We Americans love to root for the underdog. I suppose it’s because the whole concept of the American Way and the American Dream started out as a small group of underdogs fighting against the status quo of what was then Mother England, and for all intents and purposes, the odds were against the rebel-rousers.
We are fascinated with stories of the ‘anti-hero:’ Bonnie and Clyde, Butch Cassidy and the Sundance Kid, Thelma and Louise. I don’t know why that is, but it’s a fact of our culture today. Unfortunately, while we tend to glorify these folks in our minds, we forget the problems they either have caused, or had the potential to cause and that is what frustrates me the most.
Last summer, a flight attendant was at the end of their proverbial rope. He was unhappy with everything and everybody. No one around him knew how very fragile his breaking point was. During the course of his final flight, Steven Slater had allegedly been aggravated by a female passenger’s attitude and remarks made to him during the boarding process in Pittsburg regarding her carry-on bag. As the flight pulled away from the gate and the crew began their safety briefing, Slater allegedly threw down his demo oxygen mask and demo life vest, conveying an air of irritation to the passengers around him. Then during the beverage service, he simply stopped his service midway through the cabin and retired to the aft section of the plane. Passengers had later reported that Slater looked unkempt and unprofessional in his appearance and attitude.
Shortly after landing, but still taxiing to the gate, this same female passenger apparently got up from her seat to retrieve her bag, while the plane was still in motion. Mr. Slater got up to notify her that she had to return to her seat until the plane came to a stop. According to eye witnesses however, he had already had previous issues with this passenger at boarding and they commenced into a verbal altercation. He claims she smacked his head with the overhead bin door and that was what finally set him off. The rest is history.
For days and weeks following that incident, there was a lot of talk (mostly adoration) for a guy who was so fed up with people, the system and the rules he was bound by, they he just snapped and let loose. The infamous resignation of dropping F-bombs over the PA system, grabbing some beer and deploying the emergency slide to exit the plane originally got him three felony charges, including reckless endangerment.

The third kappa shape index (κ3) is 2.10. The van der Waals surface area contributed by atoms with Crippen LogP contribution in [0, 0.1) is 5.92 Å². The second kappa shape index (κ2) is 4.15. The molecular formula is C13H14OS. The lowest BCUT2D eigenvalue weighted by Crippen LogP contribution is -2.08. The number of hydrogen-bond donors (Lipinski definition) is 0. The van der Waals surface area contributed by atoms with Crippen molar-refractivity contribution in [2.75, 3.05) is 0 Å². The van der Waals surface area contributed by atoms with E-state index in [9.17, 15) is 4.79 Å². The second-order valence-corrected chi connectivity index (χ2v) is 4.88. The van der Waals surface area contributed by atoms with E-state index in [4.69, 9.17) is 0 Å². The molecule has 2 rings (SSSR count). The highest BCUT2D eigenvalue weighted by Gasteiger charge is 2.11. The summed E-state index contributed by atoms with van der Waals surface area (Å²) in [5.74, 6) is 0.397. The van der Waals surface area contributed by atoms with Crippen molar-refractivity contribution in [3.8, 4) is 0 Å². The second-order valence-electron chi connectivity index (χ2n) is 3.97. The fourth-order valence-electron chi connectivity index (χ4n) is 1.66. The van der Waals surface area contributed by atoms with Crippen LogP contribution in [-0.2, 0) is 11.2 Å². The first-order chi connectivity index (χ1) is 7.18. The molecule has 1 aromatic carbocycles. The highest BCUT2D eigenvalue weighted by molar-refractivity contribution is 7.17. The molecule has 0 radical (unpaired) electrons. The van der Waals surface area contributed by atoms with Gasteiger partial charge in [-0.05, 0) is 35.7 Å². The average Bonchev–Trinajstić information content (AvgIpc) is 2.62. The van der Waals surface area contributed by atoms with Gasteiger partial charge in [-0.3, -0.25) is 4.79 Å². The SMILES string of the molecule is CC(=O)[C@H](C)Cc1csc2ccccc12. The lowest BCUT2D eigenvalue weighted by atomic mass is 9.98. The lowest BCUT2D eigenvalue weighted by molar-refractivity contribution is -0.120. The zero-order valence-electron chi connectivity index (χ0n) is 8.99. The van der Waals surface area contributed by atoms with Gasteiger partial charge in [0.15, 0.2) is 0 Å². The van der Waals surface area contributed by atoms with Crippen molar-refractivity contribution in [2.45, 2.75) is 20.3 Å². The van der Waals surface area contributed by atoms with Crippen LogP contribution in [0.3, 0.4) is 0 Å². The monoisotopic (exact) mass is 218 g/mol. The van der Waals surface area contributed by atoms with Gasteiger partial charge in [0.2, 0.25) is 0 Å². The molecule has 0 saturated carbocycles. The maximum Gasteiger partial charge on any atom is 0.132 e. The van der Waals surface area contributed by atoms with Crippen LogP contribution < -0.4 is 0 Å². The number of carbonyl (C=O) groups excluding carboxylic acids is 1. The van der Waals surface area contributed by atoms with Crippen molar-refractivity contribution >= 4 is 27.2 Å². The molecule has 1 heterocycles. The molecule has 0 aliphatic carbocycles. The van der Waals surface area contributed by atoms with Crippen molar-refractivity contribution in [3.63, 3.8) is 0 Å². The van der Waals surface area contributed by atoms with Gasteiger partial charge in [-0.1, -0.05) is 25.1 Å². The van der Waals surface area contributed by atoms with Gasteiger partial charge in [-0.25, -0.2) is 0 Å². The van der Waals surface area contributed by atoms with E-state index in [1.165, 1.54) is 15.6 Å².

Earlier this week, Slater stood before a NY Supreme Court Judge and received one year probation and, according to one reported, got a ‘standing ovation’ from the Judge and the gallery of the courtroom. The story goes on to quote him as saying, “I’ve been a divisive character in the airline industry but 95% of the crews are behind me.”
Well Mr. Slater that is where we vehemently disagree.
I have discussed at length with my co-workers the incident that took place that day, and while most everyone agrees that they might secretly like to do the same thing were they as fed up and under as much duress as he, very few people admire or support his actions. From our perspective, not only was what he did irresponsible and “over-the-top” it was also quite potentially dangerous – not necessarily for him, but for the ramp and ground workers servicing the aircraft underneath it!
As an aside, emergency slides/rafts that are attached to an aircraft door are required by FAA regulations to be fully operational and usable within 6 seconds of the door actuating the deployment. Unfortunately that is not nearly enough time for someone underneath on to react in time to move fully out of its way.
I am reminded of a customer service friend of mine who actually had a slide inadvertently deploy right on top of him while he was in the jetway of a recently arrived aircraft. When the door opened with the slide still engaged on the door, the force of that slide deployment was so great that it threw him up against the jetway ramp access door and injured him quite severely. He lost many months of work because of this incident. Would we in society be as gleeful and supportive of Slater had he injured or worse yet killed someone because he decided to give his passengers, his employers and the world the middle finger?
As I said, my colleagues and I did not support his choice to vacate the plane in that fashion in the least. And many of us feel that the reaction by the judge and courtroom the other day, as well as the adoration and apparent support he has gotten then and now from the media completely sends the wrong message. We may feel bad for him, perhaps empathetic to his frustrations at the time. And we are certainly glad that he successfully completed his required mental health and substance abuse programs.
But a “working class hero” he isn’t.